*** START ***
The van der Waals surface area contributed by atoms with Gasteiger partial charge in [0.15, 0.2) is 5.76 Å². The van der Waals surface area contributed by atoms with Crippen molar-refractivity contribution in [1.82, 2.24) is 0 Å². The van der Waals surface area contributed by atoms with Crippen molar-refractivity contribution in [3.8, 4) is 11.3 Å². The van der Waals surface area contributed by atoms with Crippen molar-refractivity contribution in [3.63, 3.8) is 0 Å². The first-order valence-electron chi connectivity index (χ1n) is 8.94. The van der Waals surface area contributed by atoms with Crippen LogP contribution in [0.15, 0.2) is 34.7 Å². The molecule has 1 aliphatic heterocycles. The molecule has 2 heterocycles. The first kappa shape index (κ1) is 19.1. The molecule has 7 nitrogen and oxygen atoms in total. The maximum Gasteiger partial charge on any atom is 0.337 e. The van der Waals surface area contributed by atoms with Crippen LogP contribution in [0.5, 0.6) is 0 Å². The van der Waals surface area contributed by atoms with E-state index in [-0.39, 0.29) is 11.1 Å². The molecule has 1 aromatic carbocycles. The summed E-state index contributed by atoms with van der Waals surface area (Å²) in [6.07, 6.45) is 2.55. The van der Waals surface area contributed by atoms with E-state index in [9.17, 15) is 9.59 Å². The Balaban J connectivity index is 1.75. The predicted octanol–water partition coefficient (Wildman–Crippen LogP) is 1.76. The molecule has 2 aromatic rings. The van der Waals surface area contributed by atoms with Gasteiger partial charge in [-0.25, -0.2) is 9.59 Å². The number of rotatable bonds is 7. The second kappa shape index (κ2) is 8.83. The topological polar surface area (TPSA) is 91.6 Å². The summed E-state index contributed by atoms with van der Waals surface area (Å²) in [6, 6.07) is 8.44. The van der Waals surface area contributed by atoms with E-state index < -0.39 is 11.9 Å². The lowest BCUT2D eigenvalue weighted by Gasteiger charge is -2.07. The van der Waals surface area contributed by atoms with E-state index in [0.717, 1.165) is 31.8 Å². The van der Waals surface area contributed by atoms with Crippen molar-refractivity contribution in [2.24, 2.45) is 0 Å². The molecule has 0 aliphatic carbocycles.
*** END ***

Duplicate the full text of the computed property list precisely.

The van der Waals surface area contributed by atoms with Gasteiger partial charge in [0.15, 0.2) is 5.76 Å². The van der Waals surface area contributed by atoms with Crippen molar-refractivity contribution in [1.82, 2.24) is 0 Å². The van der Waals surface area contributed by atoms with Crippen molar-refractivity contribution in [3.8, 4) is 11.3 Å². The van der Waals surface area contributed by atoms with Crippen molar-refractivity contribution in [3.63, 3.8) is 0 Å². The first-order valence-electron chi connectivity index (χ1n) is 8.94. The van der Waals surface area contributed by atoms with Crippen LogP contribution in [0.15, 0.2) is 34.7 Å². The molecule has 1 aliphatic heterocycles. The molecule has 2 heterocycles. The first kappa shape index (κ1) is 19.1. The molecule has 7 nitrogen and oxygen atoms in total. The maximum Gasteiger partial charge on any atom is 0.337 e. The van der Waals surface area contributed by atoms with Crippen LogP contribution in [0.5, 0.6) is 0 Å². The van der Waals surface area contributed by atoms with E-state index in [-0.39, 0.29) is 11.1 Å². The molecule has 1 aromatic carbocycles. The summed E-state index contributed by atoms with van der Waals surface area (Å²) in [6.07, 6.45) is 2.55. The van der Waals surface area contributed by atoms with E-state index in [9.17, 15) is 9.59 Å². The Balaban J connectivity index is 1.75. The predicted octanol–water partition coefficient (Wildman–Crippen LogP) is 1.76. The molecule has 2 aromatic rings. The van der Waals surface area contributed by atoms with Gasteiger partial charge in [-0.25, -0.2) is 9.59 Å². The number of rotatable bonds is 7. The second kappa shape index (κ2) is 8.83. The topological polar surface area (TPSA) is 91.6 Å². The summed E-state index contributed by atoms with van der Waals surface area (Å²) in [6, 6.07) is 8.44. The van der Waals surface area contributed by atoms with E-state index < -0.39 is 11.9 Å². The lowest BCUT2D eigenvalue weighted by Gasteiger charge is -2.07. The van der Waals surface area contributed by atoms with E-state index in [0.717, 1.165) is 31.8 Å². The van der Waals surface area contributed by atoms with Crippen molar-refractivity contribution in [2.24, 2.45) is 0 Å². The molecule has 0 aliphatic carbocycles.